The emphatic victory of the Bharatiya Janata Party (BJP) in the Uttar Pradesh and Uttarakhand assembly polls has brought the party’s relationship with its ideological mentor, the Rashtriya Swayamsevak Sangh (RSS), back in focus….writes Arun Anand
One key question for which an answer has been sought ever since Narendra Modi led the BJP to power in 2014 is whether it is Modi who dominates the RSS or vice-versa?
Some political observers have been predicting that Modi will now dominate the RSS. Others feel that with the Prime Minister and his protégé Amit Shah being in full command of the BJP and leading it to one victory after the other, it is the beginning of the end of the RSS’ influence on the BJP.
This is patently untrue.
The answers to these questions lie to some extent in the organisational structure of the BJP and the RSS. But before we go into this, it would be pertinent to point out that those who are raising such questions are starting this narrative on the premise that Modi and the RSS are at loggerheads with each other. The fact is that Modi and RSS have been on the same page, especially since the 2014 Lok Sabha polls.
The RSS’ learning from its experience during Atal Behari Vajpayee’s earlier BJP regime has ensured that it does not get involved in the micro-management of either the party or the government. The top RSS brass and the Modi-Shah duo have been communicating with each other almost every day, discussing crucial policy and organisational issues. The RSS has largely given a free hand to Modi and Shah and they have responded well by appointing people with strong RSS backgrounds in key positions within the government and the BJP.
An important example of the RSS and Modi being on the same page is the priority given to the north-east by the Prime Minister.
For the RSS, expanding its footprint and strengthening its influence in the north-east is top of its agenda. It feels that conversion of Hindus into Christianity has changed the demographics of this region, resulting in a threat to India’s territorial integrity and this trend needs to be reversed. More than 4,000 RSS pracharaks (full-time workers) have been deployed in the region alone.
Modi’s first official domestic visit outside Delhi as Prime Minister was to the north-east. No other Prime Minister has visited north-eastern states so many times in such a short span after assuming office as Modi has. In most of the central government ministries, projects in north-eastern states are being pushed vigorously.
Organisationally, Ram Madhav, an RSS Pracharak, has been given charge of the north-east. The results are visible. The BJP has made strong inroads into the region. It has formed governments in Arunachal Pradesh and Assam — and now in Manipur. The party is hopeful of wresting other states in the near future.
Now, if one looks at the organisational structure of the BJP, one would realise how intrinsically the RSS and BJP are linked. Both at the national level and the state level, the second-most important post in BJP units, after the President’s, is that of an “Organising Secretary”.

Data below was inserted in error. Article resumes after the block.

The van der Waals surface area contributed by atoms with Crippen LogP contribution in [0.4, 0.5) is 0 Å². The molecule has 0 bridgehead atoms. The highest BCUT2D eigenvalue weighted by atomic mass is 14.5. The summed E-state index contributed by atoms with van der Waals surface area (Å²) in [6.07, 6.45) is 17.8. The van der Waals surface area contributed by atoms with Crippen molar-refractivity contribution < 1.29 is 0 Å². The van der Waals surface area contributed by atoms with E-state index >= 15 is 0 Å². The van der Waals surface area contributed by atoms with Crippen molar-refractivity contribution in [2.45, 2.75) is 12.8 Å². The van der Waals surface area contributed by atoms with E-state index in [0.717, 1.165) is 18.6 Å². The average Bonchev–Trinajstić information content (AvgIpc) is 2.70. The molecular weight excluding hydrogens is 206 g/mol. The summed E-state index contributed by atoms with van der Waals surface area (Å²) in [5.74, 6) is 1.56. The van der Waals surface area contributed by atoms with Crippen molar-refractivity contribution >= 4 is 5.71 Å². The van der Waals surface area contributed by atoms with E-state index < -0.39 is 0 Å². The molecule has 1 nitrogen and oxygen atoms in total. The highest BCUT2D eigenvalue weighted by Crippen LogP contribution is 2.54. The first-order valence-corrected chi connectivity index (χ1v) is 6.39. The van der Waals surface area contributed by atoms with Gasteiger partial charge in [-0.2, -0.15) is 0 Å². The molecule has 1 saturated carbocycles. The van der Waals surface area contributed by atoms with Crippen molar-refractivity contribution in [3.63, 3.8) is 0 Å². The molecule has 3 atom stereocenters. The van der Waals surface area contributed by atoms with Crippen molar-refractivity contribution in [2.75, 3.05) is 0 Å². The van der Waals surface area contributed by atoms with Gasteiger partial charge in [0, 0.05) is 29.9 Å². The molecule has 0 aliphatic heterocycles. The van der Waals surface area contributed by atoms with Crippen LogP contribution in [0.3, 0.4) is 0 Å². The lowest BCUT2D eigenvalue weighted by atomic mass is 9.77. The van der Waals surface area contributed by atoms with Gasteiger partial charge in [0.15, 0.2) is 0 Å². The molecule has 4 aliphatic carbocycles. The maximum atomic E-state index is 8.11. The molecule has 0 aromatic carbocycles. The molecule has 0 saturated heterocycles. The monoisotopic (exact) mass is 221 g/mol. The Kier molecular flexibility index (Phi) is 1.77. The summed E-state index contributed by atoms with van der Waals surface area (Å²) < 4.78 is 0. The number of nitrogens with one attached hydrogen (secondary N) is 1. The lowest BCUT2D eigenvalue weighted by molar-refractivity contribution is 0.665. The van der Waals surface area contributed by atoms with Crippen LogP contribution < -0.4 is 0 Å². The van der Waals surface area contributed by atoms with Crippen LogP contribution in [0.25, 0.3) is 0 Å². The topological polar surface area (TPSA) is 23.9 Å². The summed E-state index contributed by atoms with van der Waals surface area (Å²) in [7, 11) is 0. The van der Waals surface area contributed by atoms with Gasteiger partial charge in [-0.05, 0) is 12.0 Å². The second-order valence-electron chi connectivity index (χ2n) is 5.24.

These posts are manned exclusively by RSS Pracharaks. The Organising Secretary has the last word when it comes to organisational issues. He would sit in all crucial meetings and is part of the decision-making process at every level. In bigger state units like Uttar Pradesh, as well as at the national level, the Organising Secretary is assisted by several deputies. All of them are RSS full-timers. They generally look after the BJP affairs in states allocated to them.
To make this clearer, let us look at the case of Sunil Bansal, the Organising Secretary of the BJP’s Uttar Pradesh unit. Bansal played a key role in the 2014 victory of the BJP in the state. He was the Man Friday of BJP President Amit Shah. At that time he was “Assistant Organising Secretary (Sah Sangathan Mantri)”. He was elevated to the post of Organising Secretary after his stellar role in the BJP’s performance in 2014. In 2017, he played a key role in delivering the state to the BJP.
In Uttarakhand, a similar role has been played by another RSS full-timer, Shiv Prakash, who is an Assistant Organising Secretary at the national level. He assists the BJP Organising Secretary Ram Lal, who is also an RSS Pracharak.
If one looks at the Modi’s ministers, almost three-fourths have been committed RSS cadres. Before being drafting to the BJP, senior ministers like J.P. Nadda, Rajnath Singh, Narendra Singh Tomar, Manohar Parrikar, Nitin Gadkari and Prakash Javadekar have been part of the RSS. They were all handpicked by Modi.
The Chief Ministers picked by Modi such as Devendra Fadnavis (Maharashtra), M.L. Khattar (Haryana) and Raghubar Das (Jharkhand) have all been committed RSS workers.
Thus there is not going to be any shift in the balance of power within the Sangh Parivar as the Modi-Shah duo and the RSS top brass are not competing with each other — they are rather complementing each other. The recent poll results are the outcome of this synergy — and Modi, Shah and the RSS realise it well.